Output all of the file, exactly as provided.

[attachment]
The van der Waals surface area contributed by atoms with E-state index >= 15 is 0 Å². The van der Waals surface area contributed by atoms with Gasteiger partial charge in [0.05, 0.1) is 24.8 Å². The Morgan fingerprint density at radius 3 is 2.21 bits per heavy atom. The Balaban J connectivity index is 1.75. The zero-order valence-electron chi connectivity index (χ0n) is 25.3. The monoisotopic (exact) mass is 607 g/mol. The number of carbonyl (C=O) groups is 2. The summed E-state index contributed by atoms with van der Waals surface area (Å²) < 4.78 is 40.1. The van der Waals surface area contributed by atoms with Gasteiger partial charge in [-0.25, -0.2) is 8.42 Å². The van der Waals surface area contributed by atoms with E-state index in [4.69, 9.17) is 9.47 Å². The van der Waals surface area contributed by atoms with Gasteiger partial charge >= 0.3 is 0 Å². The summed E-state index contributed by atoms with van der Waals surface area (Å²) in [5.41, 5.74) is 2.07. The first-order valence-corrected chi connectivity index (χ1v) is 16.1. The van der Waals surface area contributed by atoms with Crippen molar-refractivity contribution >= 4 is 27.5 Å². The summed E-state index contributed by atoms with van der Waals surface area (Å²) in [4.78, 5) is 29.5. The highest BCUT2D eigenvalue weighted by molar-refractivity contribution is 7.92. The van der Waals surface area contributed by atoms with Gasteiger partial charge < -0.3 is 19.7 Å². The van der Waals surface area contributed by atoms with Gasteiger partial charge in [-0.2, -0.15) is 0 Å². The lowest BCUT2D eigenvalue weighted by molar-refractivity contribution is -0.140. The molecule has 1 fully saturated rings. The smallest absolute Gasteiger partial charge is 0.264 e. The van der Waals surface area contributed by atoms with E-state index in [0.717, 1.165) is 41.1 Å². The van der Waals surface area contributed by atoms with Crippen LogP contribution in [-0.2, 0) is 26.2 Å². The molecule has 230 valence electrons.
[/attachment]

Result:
The van der Waals surface area contributed by atoms with E-state index >= 15 is 0 Å². The van der Waals surface area contributed by atoms with Gasteiger partial charge in [0.05, 0.1) is 24.8 Å². The Morgan fingerprint density at radius 3 is 2.21 bits per heavy atom. The Balaban J connectivity index is 1.75. The zero-order valence-electron chi connectivity index (χ0n) is 25.3. The monoisotopic (exact) mass is 607 g/mol. The number of carbonyl (C=O) groups is 2. The summed E-state index contributed by atoms with van der Waals surface area (Å²) < 4.78 is 40.1. The van der Waals surface area contributed by atoms with Gasteiger partial charge in [-0.25, -0.2) is 8.42 Å². The van der Waals surface area contributed by atoms with E-state index in [4.69, 9.17) is 9.47 Å². The van der Waals surface area contributed by atoms with Gasteiger partial charge >= 0.3 is 0 Å². The summed E-state index contributed by atoms with van der Waals surface area (Å²) in [5.41, 5.74) is 2.07. The first-order valence-corrected chi connectivity index (χ1v) is 16.1. The van der Waals surface area contributed by atoms with Crippen molar-refractivity contribution >= 4 is 27.5 Å². The summed E-state index contributed by atoms with van der Waals surface area (Å²) in [4.78, 5) is 29.5. The highest BCUT2D eigenvalue weighted by molar-refractivity contribution is 7.92. The van der Waals surface area contributed by atoms with Gasteiger partial charge < -0.3 is 19.7 Å². The van der Waals surface area contributed by atoms with Gasteiger partial charge in [-0.2, -0.15) is 0 Å². The lowest BCUT2D eigenvalue weighted by molar-refractivity contribution is -0.140. The molecule has 1 fully saturated rings. The smallest absolute Gasteiger partial charge is 0.264 e. The van der Waals surface area contributed by atoms with E-state index in [0.717, 1.165) is 41.1 Å². The van der Waals surface area contributed by atoms with Crippen LogP contribution in [-0.2, 0) is 26.2 Å². The molecule has 230 valence electrons.